I2C GPIO Expander Modules

GPIO Expander modules, as the name implies, expand the number of General Purpose Input/Output pins that you can use for interacting with your railway layout components.

GPIO pins, in input mode, can be connected to sensors (such as Block Occupancy Detectors, Hall Effect magnetic sensors, Infra-Red sensors, microswitches and many more) or to switches, or many other things. The pins sense the digital state (on or off) of the sensor or switch. Typically, when a sensor is ON or ACTIVE it connects its output pin to the GROUND or 0V pin. Some sensors may connect the output to +5V when ACTIVE, so be sure which type of sensor you have.

When used in output mode, the GPIO pin may be connected (via a current-limiting resistor) to an LED indicator, or, via a suitable power driver, to a motor or solenoid.

A GPIO Expander module typically has 8 or 16 pins that can each be used as an input or output. When you reference a pin, it will be configured in the appropriate mode. So if you use the EX-RAIL SET(pin) call, the pin will be configured as an output; but if you use the EX-RAIL AT(pin) call, the pin will be configured as an input. If you associate the pin with a DCC++EX ‘Sensor’ object (through the <S …> commands), then it will be configured as an input.

A typical GPIO Expander, for which DCC++EX is pre-configured, is the MCP23017. An example board (from PiHut) is shown here.

MCP23017 Module (PiHut)

It has a Grove connector on the bottom-left side, for which a compatible converter cable is provided. It also has five connector pads on the top-right side, to which pins or wires may be soldered. Along the top-left and bottom-right edges are the sixteen GPIO pins, and two Vcc and two GND pins.

Here is another module, from DFRobot:

MCP23017 Module (DFRobot)

This module has a row of three pin headers associated with each I/O pin; this allows each sensor to have its own GND, VCC and signal pin connection, so we can use three-way ribbon connectors for each sensor or output. At the far left of the board are the I2C connector pins; there is also what appears to be a Grove connector at the right side of the board.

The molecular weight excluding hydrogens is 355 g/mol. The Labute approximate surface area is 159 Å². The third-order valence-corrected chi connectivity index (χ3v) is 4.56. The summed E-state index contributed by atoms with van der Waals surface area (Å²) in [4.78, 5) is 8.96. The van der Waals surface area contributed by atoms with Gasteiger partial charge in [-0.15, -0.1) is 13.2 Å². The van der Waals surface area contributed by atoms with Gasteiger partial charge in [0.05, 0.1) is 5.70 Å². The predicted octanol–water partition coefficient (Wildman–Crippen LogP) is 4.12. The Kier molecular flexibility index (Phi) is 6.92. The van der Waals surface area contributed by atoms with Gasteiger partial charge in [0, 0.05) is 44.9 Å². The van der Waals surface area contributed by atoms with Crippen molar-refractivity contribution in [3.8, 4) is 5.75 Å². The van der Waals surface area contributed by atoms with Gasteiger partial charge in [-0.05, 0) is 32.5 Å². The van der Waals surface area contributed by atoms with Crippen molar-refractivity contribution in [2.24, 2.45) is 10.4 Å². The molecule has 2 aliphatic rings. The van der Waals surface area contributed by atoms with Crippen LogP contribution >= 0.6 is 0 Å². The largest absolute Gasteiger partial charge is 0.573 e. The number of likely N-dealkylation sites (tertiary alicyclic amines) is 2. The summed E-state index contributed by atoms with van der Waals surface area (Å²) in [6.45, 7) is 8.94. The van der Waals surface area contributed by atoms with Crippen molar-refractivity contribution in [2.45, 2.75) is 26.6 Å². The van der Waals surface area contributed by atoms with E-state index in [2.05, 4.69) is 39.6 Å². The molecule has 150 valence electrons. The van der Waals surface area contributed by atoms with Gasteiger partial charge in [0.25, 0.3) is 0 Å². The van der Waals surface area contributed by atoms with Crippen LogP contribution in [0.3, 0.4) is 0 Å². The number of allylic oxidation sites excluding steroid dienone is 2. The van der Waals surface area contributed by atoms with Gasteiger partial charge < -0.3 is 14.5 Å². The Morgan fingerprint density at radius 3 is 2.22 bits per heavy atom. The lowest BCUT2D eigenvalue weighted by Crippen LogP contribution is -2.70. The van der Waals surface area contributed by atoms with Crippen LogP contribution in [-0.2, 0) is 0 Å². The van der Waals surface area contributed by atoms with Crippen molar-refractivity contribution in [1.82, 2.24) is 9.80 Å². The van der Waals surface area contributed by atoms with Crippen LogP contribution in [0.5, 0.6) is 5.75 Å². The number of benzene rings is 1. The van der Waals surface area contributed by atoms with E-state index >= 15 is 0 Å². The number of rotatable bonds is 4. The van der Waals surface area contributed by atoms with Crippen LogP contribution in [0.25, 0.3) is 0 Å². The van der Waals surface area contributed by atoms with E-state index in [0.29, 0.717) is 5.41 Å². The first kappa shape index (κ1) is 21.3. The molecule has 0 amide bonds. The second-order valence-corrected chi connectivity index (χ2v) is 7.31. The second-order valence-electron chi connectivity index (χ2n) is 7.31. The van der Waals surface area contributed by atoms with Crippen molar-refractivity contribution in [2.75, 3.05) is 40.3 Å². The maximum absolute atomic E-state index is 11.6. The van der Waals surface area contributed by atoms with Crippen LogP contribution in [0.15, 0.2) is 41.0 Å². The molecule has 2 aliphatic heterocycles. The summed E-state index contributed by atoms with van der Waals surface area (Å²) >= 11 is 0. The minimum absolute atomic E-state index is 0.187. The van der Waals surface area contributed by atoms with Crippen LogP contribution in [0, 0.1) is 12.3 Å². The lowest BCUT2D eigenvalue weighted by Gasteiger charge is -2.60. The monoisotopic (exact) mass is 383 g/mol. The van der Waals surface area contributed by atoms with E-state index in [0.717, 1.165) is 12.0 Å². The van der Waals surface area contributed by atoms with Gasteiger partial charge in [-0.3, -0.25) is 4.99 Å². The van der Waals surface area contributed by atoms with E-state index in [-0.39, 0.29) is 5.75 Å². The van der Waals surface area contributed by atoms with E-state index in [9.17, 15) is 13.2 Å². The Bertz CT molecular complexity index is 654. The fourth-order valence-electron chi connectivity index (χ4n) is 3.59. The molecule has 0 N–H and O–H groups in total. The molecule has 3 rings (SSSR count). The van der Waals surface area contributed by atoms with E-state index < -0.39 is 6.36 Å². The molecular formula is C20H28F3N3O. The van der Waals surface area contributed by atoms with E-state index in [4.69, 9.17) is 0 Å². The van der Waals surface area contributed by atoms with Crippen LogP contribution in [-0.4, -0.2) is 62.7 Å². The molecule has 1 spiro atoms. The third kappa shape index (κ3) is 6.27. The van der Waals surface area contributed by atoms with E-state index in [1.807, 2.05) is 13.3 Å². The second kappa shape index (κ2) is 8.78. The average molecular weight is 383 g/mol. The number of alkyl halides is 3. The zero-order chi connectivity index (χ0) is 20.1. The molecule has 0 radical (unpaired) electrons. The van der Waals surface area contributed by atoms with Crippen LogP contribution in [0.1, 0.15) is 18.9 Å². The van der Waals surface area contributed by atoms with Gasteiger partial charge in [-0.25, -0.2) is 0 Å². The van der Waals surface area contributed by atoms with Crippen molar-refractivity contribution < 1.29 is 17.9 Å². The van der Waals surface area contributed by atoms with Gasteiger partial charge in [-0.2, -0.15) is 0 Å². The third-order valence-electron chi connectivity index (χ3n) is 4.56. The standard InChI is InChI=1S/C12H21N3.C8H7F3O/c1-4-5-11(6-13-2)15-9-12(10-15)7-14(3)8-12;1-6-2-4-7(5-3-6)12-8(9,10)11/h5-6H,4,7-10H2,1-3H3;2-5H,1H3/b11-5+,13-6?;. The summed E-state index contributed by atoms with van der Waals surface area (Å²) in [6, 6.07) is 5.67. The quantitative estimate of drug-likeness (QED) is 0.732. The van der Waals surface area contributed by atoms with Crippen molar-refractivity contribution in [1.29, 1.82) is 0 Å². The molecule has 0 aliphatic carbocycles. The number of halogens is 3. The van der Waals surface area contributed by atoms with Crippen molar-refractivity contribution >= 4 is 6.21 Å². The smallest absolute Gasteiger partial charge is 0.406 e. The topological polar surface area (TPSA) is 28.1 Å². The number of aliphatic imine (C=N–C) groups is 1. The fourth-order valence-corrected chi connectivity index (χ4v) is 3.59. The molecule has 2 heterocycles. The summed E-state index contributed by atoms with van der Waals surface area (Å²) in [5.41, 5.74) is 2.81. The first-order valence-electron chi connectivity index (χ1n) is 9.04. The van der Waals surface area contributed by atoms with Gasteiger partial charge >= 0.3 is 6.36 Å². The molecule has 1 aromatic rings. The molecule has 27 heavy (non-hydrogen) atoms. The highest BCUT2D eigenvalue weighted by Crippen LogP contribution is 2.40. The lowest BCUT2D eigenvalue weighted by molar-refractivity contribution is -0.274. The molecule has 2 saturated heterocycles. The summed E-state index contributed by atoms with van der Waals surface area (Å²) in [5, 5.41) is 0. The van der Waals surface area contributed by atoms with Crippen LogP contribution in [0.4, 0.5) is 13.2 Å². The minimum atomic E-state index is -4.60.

An example of circuit connections for a module is shown below:

MCP23017 module connections

This diagram also shows an infra-red sensor (3-pin device) connected to GPIO0 of the MCP23017, and a push-button (2-pin) connected to GPIO1.

Also generally available is the MCP23017 in IC form (28-pin DIL package). This can be mounted on a breadboard for use, as shown below, or on stripboard if you want a more permanent solution.

MCP23017 on a Breadboard

Pins 15-17 of the MCP23017 allow selection of the I2C address. If all three pins are connected to ground (as shown in the diagram with cyan wires) then the address will be 0x20. In DCC++EX, the sixteen GPIO pins on MCP23017 address 0x20 are accessed using pin numbers 164 to 179, so to associate a sensor object with the switch we would use a command in the form <S 165 165 1> (the final ‘1’ means enable pull-up for the sensor, so that the pin will normally be at HIGH level). Now, when the switch is pressed, the input pin is switched to LOW level and a message <Q 165> is generated by DCC++EX to indicate that the pin is active. When the switch is released, the input pin is pulled back to HIGH and a message <q 165> is generated to indicate that the pin is inactive.


Many I2C GPIO Expander boards provide pin connections labelled INT, INTA, INTB etc. These are used by the expander chip to notify the microcontroller that one or more inputs have changed state.

DCC++EX supports the use of these pins. On controllers with INTA and INTB, the two pins should be connected together to make a common INT signal.

The INT signal may be connected to an input pin of the Arduino. The INT signals from multiple modules may be connected to one pin, or you may connect the INT signal for each module to a different Arduino pin. In either case, the Arduino pin number is specified when you configure the module in the myHal.cpp file.

Once configured and connected, the GPIO Expander driver will not poll the GPIO module to obtain the input states unless the INT/INTA/INTB signal is active (LOW); so when no inputs are changing, the device will not be accessed.

Note The pre-configured MCP23017 modules do not have interrupt mode enabled, so are polled on a cyclic basis.